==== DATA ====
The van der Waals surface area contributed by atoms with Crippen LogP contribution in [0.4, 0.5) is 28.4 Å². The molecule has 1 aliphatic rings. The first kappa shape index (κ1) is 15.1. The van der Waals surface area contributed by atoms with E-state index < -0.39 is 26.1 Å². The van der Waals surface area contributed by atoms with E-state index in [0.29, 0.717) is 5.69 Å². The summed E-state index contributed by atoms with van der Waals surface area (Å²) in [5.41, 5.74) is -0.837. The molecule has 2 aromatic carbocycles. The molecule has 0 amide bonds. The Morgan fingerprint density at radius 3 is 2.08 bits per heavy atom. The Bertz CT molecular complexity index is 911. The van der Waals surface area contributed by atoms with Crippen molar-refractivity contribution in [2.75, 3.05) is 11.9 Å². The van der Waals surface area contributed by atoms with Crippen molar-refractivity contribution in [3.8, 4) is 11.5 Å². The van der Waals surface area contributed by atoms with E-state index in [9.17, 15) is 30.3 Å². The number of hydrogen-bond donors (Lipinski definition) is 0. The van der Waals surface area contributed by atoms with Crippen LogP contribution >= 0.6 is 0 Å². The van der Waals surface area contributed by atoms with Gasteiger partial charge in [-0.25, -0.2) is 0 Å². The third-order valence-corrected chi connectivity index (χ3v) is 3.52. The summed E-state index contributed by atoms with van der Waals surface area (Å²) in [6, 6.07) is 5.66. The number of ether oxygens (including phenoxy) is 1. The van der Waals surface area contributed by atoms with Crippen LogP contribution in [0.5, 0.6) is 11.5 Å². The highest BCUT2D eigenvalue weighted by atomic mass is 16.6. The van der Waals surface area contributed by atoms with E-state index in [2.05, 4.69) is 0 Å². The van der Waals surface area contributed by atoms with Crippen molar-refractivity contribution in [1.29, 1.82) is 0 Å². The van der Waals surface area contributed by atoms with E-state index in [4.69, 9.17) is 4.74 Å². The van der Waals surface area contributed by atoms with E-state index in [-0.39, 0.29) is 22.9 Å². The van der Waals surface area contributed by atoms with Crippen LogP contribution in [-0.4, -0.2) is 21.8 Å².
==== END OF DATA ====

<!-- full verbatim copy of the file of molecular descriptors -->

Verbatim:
The van der Waals surface area contributed by atoms with Crippen LogP contribution in [0.4, 0.5) is 28.4 Å². The molecule has 1 aliphatic rings. The first kappa shape index (κ1) is 15.1. The van der Waals surface area contributed by atoms with E-state index < -0.39 is 26.1 Å². The van der Waals surface area contributed by atoms with E-state index in [0.29, 0.717) is 5.69 Å². The summed E-state index contributed by atoms with van der Waals surface area (Å²) in [5.41, 5.74) is -0.837. The molecule has 2 aromatic carbocycles. The molecule has 0 amide bonds. The Morgan fingerprint density at radius 3 is 2.08 bits per heavy atom. The Bertz CT molecular complexity index is 911. The van der Waals surface area contributed by atoms with Crippen molar-refractivity contribution in [2.75, 3.05) is 11.9 Å². The van der Waals surface area contributed by atoms with Crippen molar-refractivity contribution in [3.8, 4) is 11.5 Å². The van der Waals surface area contributed by atoms with E-state index in [9.17, 15) is 30.3 Å². The number of hydrogen-bond donors (Lipinski definition) is 0. The van der Waals surface area contributed by atoms with Crippen LogP contribution >= 0.6 is 0 Å². The van der Waals surface area contributed by atoms with Gasteiger partial charge in [-0.25, -0.2) is 0 Å². The third-order valence-corrected chi connectivity index (χ3v) is 3.52. The summed E-state index contributed by atoms with van der Waals surface area (Å²) in [6, 6.07) is 5.66. The number of ether oxygens (including phenoxy) is 1. The van der Waals surface area contributed by atoms with Crippen LogP contribution in [0.5, 0.6) is 11.5 Å². The highest BCUT2D eigenvalue weighted by atomic mass is 16.6. The van der Waals surface area contributed by atoms with E-state index in [2.05, 4.69) is 0 Å². The van der Waals surface area contributed by atoms with Crippen molar-refractivity contribution in [1.29, 1.82) is 0 Å². The van der Waals surface area contributed by atoms with E-state index in [4.69, 9.17) is 4.74 Å². The van der Waals surface area contributed by atoms with E-state index in [-0.39, 0.29) is 22.9 Å². The van der Waals surface area contributed by atoms with Crippen LogP contribution in [-0.4, -0.2) is 21.8 Å².